Zirkstraat 20Antwerp, 2000 Belgium Friday, May 9, 2014Saturday, June 28, 2014 Opening Reception: Thursday, May 8, 2014
the woman that i still am #2, mother by elinor carucci

Elinor Carucci

The woman that I still am #2, Mother, 2010

child standing on fire escape (from east 100th street) by bruce davidson

Bruce Davidson

Child standing on fire escape (from East 100th Street), 1966–1968

Price on Request

untitled by vivian maier

Vivian Maier


Price on Request

untitled, antwerp by jacques sonck

Jacques Sonck

Untitled, Antwerp, 1980

Price on Request

california by deanna templeton

Deanna Templeton

California, 2007

Price on Request

Zirkstraat 20
Antwerp, 2000 Belgium
Friday, May 9, 2014Saturday, June 28, 2014

GALLERY FIFTY ONE is pleased to announce the new group show NONAGE wherein photographical representations of children are presented. As the title already reveals this exhibition questions the visual culture of childhood and different angles of these youngsters as photographic subjects. Enhanced by the many photographers who’s work will be juxtaposed, one can tell the multi-faceted aspect of a child’s image that deals with related matters such as immaturity, sexuality, infancy, innocence, vulnerability…

Work of following artists will be on show: William Klein, Helen Levitt, Bruce Davidson, Malick Sidibé, Martin Munkasci, Helen van Meene, Elinor Carucci, Deanna Templeton, Torbjorn Rodland, Seydou Keïta, Jan Yoors, Roger Ballen, Vivian Maier, Arthur Leipzig, Norbert Ghisoland, Jacques Sonck, Masao Yamamoto and Katy Grannan.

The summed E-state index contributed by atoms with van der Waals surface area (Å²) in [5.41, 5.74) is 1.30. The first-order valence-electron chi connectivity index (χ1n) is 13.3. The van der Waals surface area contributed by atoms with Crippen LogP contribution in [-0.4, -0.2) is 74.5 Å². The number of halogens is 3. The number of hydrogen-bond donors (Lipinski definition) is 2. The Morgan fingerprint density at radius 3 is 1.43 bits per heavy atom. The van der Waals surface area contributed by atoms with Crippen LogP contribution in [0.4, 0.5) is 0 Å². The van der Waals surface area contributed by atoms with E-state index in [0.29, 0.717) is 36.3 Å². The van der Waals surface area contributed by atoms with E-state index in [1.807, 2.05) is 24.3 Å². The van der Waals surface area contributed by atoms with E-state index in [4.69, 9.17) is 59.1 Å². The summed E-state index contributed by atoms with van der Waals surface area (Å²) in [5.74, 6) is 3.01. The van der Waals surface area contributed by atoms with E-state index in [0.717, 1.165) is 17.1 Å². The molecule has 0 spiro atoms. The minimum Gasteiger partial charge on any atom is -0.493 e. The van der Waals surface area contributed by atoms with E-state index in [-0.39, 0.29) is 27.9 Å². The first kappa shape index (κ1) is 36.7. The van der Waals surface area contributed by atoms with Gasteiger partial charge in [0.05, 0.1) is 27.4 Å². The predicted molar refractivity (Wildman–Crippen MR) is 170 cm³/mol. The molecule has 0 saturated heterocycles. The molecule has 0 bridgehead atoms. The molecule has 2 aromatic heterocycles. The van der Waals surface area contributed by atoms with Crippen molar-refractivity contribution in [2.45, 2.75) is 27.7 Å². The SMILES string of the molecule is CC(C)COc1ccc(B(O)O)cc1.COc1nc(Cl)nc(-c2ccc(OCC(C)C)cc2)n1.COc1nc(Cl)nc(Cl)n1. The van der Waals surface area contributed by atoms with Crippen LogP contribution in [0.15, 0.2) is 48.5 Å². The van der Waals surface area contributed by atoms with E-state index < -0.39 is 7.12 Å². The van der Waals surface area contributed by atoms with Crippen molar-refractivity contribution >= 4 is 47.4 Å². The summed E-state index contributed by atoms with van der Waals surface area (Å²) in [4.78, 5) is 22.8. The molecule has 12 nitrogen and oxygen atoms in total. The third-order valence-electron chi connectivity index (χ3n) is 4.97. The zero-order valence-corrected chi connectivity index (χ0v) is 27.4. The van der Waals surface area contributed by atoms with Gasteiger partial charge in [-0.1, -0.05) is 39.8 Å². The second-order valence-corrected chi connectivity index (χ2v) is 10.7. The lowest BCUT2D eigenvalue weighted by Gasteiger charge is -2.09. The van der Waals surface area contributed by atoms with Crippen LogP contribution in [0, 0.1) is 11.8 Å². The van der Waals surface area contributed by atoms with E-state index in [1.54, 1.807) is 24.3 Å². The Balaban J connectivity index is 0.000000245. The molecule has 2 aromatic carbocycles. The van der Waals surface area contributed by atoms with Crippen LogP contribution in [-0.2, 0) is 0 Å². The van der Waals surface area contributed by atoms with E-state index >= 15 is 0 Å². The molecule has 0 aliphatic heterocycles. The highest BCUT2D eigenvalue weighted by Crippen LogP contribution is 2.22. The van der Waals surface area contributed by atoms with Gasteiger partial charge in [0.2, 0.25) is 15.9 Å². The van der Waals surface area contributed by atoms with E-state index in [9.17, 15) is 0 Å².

The representation of children in art is primarily the inspiration as being a symbol of innocence, particularly in regard to sexuality and childhood being associated with purity, the “romantic ideal” initiated in the 19th C. Nowadays the visual language of children remains still an inspiring topic for many artists, often it the complexity of a child’s identity is captured. Therefore contemporary portraits are more controversial, more delicate, showing a diverse array of inner emotions.
The exhibition shows images of young individuals: living in various regions from the globe (United States, Europe, Africa, Japan, …), from all sort of socio-cultural backgrounds (bourgeoisie, working class, ..) and from a wide time range, starting from 1920s until today.

NONAGE attempts to recall fragments of the complex identity and lifestyle of youngsters throughout generations and in diverse geographical and social environments. The diverse array of snapshots, studio portraits and more intimate photographs by many different photographers gives an insight of various photographic perceptions of childhood.